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26 July 2019

The Stellenbosch launch of Poverty & Inequality: Diagnosis, Prognosis, Responses

Antoinette Oosthuizen

Responding to poverty and inequality in South Africa requires more than focussing on the structural aspects of the economy. The humiliation that generations of South Africans were subjected to during apartheid has had a psychological impact that still affects people’s efforts to transition out of poverty. Sociologists need to understand this, HSRC CEO Prof Crain Soudien said during the launch of the book Poverty & Inequality: Diagnosis, Prognosis, Responses at Stellenbosch University (SU) on 23 July.

More than two decades after South Africa’s transition to democracy, poverty and inequality is still a major challenge in the country. Many of the structural causes have been measured and analysed, but understanding the psychological impact of subjection is complicated. It is a field of work that social scientists should pay more attention to, also to inform new policy approaches, Soudien said.

In one of the book’s chapters, Prof Göran Therborn, a former professor in sociology from Cambridge University, wrote that the roots of inequality are not only political or economic, but personal and psychological. The humiliation caused by subjection during apartheid has had a profound impact on self-esteem and how people conduct themselves, an effect which Therborn describes as “existential inequality”. Soudien quoted from Therborn’s book The Killing Fields: “When existential inequality is no longer backed up by strong norms of difference and by stark resource inequality, the reaction tends to be explosive. A great deal of contemporary youth violence in the rich countries seems to arise out of perceptions of non-respect. Existential humiliation is not to be played with.”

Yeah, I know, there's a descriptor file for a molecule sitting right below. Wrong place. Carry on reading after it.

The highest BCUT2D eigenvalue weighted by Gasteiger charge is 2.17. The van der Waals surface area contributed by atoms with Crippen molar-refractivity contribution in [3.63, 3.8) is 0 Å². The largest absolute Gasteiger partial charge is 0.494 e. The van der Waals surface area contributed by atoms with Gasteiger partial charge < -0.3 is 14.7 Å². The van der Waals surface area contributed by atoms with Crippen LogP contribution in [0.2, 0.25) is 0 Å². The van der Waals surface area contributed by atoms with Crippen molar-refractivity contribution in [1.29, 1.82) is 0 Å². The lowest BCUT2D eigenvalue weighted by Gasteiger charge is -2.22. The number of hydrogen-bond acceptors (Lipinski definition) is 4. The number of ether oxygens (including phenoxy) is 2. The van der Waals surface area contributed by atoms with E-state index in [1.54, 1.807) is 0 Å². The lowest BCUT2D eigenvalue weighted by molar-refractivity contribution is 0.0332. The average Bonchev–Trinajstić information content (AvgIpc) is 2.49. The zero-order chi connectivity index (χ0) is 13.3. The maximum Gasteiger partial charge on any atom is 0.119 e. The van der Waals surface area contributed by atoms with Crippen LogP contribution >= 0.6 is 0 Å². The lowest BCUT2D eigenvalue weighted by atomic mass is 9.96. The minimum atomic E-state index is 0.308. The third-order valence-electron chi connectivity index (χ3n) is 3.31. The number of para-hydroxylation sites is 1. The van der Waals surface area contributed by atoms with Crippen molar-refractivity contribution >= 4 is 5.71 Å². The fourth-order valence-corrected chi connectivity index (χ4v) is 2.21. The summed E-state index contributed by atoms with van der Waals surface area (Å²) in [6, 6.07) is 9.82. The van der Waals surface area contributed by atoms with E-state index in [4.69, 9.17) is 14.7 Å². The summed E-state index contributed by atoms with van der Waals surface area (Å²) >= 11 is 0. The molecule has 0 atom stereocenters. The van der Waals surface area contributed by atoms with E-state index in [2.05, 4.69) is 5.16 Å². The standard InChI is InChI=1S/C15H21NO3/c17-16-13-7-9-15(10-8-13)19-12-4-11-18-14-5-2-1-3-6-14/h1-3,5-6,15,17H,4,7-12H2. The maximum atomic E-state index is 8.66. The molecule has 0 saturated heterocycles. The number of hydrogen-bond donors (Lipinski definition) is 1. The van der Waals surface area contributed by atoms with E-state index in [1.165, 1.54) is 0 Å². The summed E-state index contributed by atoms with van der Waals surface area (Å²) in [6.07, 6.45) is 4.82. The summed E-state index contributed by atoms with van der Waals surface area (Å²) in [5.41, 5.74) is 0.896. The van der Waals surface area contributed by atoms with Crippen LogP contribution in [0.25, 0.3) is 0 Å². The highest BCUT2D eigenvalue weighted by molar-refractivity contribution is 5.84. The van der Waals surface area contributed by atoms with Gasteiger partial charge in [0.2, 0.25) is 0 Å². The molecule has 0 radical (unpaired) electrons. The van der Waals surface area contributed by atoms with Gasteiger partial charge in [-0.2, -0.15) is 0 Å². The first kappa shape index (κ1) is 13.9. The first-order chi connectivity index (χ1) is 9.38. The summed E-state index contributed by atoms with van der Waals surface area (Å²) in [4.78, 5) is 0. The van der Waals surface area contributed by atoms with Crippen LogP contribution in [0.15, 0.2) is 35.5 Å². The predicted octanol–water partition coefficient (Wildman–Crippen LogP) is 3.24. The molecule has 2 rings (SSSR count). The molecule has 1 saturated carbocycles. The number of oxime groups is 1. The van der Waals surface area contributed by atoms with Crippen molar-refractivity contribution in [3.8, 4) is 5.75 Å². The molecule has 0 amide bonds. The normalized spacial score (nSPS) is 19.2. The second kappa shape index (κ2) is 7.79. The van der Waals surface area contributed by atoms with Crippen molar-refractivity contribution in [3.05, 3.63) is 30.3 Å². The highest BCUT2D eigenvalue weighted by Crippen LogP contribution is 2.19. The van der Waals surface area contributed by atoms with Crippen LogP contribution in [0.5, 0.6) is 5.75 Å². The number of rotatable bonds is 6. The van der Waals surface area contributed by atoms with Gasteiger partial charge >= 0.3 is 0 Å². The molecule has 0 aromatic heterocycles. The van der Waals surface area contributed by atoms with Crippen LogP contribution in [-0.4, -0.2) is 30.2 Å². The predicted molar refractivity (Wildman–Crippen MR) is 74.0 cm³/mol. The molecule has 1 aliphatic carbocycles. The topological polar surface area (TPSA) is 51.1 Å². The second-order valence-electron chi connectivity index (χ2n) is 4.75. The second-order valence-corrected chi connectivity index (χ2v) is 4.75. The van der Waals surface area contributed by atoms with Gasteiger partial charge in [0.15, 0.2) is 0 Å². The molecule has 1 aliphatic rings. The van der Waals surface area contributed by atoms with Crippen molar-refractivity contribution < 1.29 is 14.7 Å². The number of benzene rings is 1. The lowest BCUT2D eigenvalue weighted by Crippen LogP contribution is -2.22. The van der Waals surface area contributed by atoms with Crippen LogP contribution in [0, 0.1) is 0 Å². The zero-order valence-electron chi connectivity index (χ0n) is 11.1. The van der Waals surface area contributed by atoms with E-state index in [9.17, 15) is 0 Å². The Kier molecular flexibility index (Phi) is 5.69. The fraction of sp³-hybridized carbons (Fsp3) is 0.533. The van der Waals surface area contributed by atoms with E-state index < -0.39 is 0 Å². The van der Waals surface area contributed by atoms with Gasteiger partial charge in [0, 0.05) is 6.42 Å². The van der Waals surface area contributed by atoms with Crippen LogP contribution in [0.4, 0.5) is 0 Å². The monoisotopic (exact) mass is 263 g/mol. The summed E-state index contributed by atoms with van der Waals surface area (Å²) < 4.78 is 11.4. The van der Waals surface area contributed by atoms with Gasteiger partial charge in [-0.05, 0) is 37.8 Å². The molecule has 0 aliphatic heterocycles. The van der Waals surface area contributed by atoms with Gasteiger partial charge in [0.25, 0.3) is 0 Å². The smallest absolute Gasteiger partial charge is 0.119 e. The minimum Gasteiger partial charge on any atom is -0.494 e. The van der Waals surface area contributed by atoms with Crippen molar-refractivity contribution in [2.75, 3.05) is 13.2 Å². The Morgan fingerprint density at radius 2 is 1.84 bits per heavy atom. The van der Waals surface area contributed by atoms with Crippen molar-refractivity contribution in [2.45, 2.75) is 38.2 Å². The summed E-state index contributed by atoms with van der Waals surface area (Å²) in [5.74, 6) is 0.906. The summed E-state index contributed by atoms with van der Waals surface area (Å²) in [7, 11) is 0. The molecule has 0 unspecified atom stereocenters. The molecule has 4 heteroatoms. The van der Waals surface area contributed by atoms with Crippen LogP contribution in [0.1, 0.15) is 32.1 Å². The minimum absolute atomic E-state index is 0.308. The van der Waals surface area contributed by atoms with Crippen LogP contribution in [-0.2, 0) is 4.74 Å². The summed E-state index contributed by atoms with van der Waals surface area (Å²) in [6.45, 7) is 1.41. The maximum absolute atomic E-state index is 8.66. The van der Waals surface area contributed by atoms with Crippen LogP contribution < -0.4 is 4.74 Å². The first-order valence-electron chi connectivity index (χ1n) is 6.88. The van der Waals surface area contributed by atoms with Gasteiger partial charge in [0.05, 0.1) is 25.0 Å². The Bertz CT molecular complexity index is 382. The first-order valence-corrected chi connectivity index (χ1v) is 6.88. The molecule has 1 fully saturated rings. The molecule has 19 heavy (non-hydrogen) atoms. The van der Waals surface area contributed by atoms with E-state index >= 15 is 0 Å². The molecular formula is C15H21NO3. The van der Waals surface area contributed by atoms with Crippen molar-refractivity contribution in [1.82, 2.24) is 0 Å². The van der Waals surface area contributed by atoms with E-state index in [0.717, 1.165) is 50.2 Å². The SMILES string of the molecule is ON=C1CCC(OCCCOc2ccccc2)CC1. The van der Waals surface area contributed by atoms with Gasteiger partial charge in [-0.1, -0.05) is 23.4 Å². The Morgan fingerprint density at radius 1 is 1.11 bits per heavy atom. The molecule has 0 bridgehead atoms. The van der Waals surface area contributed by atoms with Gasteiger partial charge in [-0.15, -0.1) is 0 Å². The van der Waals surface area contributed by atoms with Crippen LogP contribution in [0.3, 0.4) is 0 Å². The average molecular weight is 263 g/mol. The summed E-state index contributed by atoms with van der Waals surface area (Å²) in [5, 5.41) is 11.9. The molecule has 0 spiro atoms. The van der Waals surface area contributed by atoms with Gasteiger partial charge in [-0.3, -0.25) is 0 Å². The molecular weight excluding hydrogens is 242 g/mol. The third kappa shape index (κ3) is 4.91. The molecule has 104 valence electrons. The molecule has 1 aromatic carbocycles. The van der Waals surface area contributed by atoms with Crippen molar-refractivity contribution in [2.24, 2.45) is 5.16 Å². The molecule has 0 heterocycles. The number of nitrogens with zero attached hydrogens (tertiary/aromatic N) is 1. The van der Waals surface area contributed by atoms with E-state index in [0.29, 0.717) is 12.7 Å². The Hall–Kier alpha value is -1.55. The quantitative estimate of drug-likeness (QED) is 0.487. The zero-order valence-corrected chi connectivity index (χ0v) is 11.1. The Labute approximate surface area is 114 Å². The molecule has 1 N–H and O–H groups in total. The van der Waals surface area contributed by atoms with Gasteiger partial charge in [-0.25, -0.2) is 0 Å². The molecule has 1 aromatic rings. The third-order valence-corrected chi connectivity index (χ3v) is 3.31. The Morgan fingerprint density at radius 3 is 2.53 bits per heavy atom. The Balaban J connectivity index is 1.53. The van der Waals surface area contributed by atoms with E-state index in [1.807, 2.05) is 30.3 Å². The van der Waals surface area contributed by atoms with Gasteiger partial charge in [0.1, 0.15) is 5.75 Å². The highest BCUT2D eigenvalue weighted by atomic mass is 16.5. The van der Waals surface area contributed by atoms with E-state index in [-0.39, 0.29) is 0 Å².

Prof Sandra Liebenberg, who holds the HF Oppenheimer chair in human rights at SU’s faculty of law, focussed on poverty and inequality from a human rights perspective, saying that access to many of the material goods that people need to survive in modern democracies is enshrined in South Africa’s Bill of Rights. Examples include housing and land, food, water, the air we breathe, social security, education and healthcare. By conceptualising economic and social deprivation and exclusion as matters of rights, the focus shifts from politics and economics to questions of legal accountability. “It raises questions as to what are the standards by which we can hold public and private actors to account for failing to realise socioeconomic rights? What are the forums and the institutional capacity through which people can seek redress if their rights are violated? And what are the kind of remedies that can be sought in these forums?”
Liebenberg welcomed the fact that some chapters in Poverty & Inequality address these questions, particularly from the perspective of the courts, the Human Rights Commission and other agencies of accountability in the society.

Prof Usuf Chikte, head of the Department of Global Health at SU’s Faculty of Medicine and Health Sciences, emphasised the need for more concrete responses, in addition to understanding the causes of poverty and inequality. He said that the structural aspects remain important, quoting the historian Colin Bundy who said that recognising inequality as a problem involves recognising the need for structural change, for sacrifices by the majority: “It also involves approving categories of social welfare which have hitherto been disproved of. In short, it means a painful war.”

*A range of academics and experts contributed chapters to Poverty & Inequality: Diagnosis, Prognosis, Responses, which was edited by Soudien, Prof Vasu Reddy, dean at the University of Pretoria’s Faculty of Humanities, and Prof Ingrid Woolard, dean at SU’s Faculty of Economic and Management Sciences. The Stellenbosch book launch was chaired by Prof Servaas van der Berg of Research on Socio-Economic Policy at SU’s Department of Economics.

Antoinette Oosthuizen

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